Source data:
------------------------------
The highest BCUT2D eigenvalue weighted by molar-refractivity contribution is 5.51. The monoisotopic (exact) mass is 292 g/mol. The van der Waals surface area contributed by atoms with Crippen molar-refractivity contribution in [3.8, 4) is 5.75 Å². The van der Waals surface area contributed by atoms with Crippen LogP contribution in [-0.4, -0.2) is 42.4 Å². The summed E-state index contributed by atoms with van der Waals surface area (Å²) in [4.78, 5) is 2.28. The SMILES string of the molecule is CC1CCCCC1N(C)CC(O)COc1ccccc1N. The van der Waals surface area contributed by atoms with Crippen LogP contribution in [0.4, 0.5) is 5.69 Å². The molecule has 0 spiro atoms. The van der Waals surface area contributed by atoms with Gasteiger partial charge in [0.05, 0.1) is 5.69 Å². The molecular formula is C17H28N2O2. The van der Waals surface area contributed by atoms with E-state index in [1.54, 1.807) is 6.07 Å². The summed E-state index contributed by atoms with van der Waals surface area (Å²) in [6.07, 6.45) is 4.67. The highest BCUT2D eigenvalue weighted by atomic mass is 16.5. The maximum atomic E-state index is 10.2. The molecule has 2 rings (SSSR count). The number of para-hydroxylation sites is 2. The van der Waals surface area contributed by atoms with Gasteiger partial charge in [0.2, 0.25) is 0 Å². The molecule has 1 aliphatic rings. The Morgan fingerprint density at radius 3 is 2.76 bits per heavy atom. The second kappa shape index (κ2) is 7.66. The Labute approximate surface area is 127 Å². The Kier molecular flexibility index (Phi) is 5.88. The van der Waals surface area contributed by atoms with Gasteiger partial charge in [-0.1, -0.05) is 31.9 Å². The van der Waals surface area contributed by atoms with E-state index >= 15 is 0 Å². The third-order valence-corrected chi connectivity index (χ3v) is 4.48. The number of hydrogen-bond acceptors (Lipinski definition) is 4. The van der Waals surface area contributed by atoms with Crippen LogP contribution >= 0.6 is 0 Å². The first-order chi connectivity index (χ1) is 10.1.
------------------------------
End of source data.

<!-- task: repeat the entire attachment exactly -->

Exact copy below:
The highest BCUT2D eigenvalue weighted by molar-refractivity contribution is 5.51. The monoisotopic (exact) mass is 292 g/mol. The van der Waals surface area contributed by atoms with Crippen molar-refractivity contribution in [3.8, 4) is 5.75 Å². The van der Waals surface area contributed by atoms with Crippen LogP contribution in [-0.4, -0.2) is 42.4 Å². The summed E-state index contributed by atoms with van der Waals surface area (Å²) in [4.78, 5) is 2.28. The SMILES string of the molecule is CC1CCCCC1N(C)CC(O)COc1ccccc1N. The van der Waals surface area contributed by atoms with Crippen LogP contribution in [0.4, 0.5) is 5.69 Å². The molecule has 0 spiro atoms. The van der Waals surface area contributed by atoms with Gasteiger partial charge in [0.05, 0.1) is 5.69 Å². The molecular formula is C17H28N2O2. The van der Waals surface area contributed by atoms with E-state index in [1.54, 1.807) is 6.07 Å². The summed E-state index contributed by atoms with van der Waals surface area (Å²) in [6.07, 6.45) is 4.67. The highest BCUT2D eigenvalue weighted by atomic mass is 16.5. The maximum atomic E-state index is 10.2. The molecule has 2 rings (SSSR count). The number of para-hydroxylation sites is 2. The van der Waals surface area contributed by atoms with Gasteiger partial charge in [0.2, 0.25) is 0 Å². The molecule has 1 aliphatic rings. The Morgan fingerprint density at radius 3 is 2.76 bits per heavy atom. The second kappa shape index (κ2) is 7.66. The Labute approximate surface area is 127 Å². The Kier molecular flexibility index (Phi) is 5.88. The van der Waals surface area contributed by atoms with Gasteiger partial charge in [-0.1, -0.05) is 31.9 Å². The van der Waals surface area contributed by atoms with E-state index >= 15 is 0 Å². The third-order valence-corrected chi connectivity index (χ3v) is 4.48. The number of hydrogen-bond acceptors (Lipinski definition) is 4. The van der Waals surface area contributed by atoms with Crippen LogP contribution >= 0.6 is 0 Å². The first-order chi connectivity index (χ1) is 10.1.